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Food Co-op is growing on Sanibel

By Staff | Aug 21, 2009

Beth Burns spends her Wednesdays organizing fruits and veggies.

It’s not that the Sanibel woman has an unusual produce hobby. But her penchant for fresh organic fruit and vegetables has led her to joining a food co-op on Sanibel.

The members meet every Wednesday afternoon to pick-up their produce.

At the Food Co-op Burns and about 60 other members volunteer their time to help organizer Carol Simontacchi put orders together every week. Simontacchi who owns the Island Nutrition Center started the Food Co-op in July after seeing the community’s need for one.

Right now she is working on trying to make wild-raised seafood available to Food Co-op members next month. But Simontacchi who is a stickler for quality and pure products is seeking vendors with wild raised sea food from non toxic parts of the world – meaning no mercury or harmful chemicals.

She said she is also hoping to add on personal products to the ordering list. And with the one-day a week for pick-up beginning to get hectic, Simontacchi said she is strongly considering adding on an additional day for people to get their products.

Since the start of the program the Food Co-op has jumped from 20 members to 60, Simontacchi said.

For members like Burns, the ability to get fresh and organic produce on island – is paramount.

“I love that I can get organic produce every week,” she said.

Before the Food-Co-op started Burns and others used to have to depend on getting produce from regional sources without being able to order what they specifically want in the quantity they need.

But now for $20 a year and for prices 10 percent above wholesale, residents have the chance to do just that – order what they want in the amount that they need. To keep prices down, members are required to volunteer several hours a month and help organize orders and lend a hand in the delivery process.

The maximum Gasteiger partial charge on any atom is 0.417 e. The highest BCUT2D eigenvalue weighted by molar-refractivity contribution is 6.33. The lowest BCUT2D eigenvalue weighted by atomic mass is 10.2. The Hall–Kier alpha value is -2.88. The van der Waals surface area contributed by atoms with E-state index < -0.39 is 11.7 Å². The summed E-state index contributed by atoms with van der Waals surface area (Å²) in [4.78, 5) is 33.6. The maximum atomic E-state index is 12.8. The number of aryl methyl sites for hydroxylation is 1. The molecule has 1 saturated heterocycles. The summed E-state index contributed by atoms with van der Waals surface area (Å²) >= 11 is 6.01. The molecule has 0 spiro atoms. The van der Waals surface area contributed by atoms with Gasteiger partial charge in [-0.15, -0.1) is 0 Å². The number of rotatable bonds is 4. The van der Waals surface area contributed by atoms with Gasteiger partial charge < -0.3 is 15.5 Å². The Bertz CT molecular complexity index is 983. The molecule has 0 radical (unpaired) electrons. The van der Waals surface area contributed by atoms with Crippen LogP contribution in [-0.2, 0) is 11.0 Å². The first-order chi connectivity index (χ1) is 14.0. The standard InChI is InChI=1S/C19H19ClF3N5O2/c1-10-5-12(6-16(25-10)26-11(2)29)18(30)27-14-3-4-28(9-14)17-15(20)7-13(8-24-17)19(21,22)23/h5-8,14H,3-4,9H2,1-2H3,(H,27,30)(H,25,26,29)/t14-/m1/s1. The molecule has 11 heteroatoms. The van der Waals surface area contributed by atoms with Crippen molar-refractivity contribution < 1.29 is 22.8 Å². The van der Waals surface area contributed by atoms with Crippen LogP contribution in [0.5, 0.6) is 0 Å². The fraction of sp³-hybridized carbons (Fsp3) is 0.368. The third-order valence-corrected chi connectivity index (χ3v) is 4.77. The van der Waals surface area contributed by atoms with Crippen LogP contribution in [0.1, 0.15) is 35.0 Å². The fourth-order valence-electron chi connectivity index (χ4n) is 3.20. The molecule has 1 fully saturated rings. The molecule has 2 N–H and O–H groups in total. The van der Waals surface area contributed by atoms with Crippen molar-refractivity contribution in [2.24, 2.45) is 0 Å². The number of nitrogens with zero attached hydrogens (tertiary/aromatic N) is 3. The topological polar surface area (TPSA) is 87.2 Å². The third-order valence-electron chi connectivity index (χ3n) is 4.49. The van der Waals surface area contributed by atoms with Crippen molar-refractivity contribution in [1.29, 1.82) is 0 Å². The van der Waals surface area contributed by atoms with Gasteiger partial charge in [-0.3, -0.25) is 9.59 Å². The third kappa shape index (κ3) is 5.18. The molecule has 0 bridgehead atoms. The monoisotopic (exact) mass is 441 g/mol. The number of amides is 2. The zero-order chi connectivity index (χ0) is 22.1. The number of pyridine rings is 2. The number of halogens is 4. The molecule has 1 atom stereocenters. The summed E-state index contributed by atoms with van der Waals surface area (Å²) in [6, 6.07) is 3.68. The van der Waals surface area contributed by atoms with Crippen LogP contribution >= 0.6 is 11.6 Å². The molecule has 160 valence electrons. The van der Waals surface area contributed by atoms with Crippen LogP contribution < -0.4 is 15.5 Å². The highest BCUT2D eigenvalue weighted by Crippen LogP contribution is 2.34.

But members don’t seem to mind a little extra work.

“It just gets expensive unless you do something like this,” Burns said.

And apparently the social factor generated from working together at the Food Co-op is a fringe benefit.

“It certainly builds community,” Burns said.

Food cooperatives are essentially worker/customer owned businesses that allow members to get good deals on fresh, healthy foods.

If a food co-op is started on Sanibel members would decide how it would be structured. Aside from the administrative fee, members would be required to work five hours a month at the food co-op. Simontacchi said. The work requirement which would include duties such as ordering products and handing out orders helps to keep the costs down.

For more information about the food co-op, call Carol at the Island Nutrition Center at 472-4499.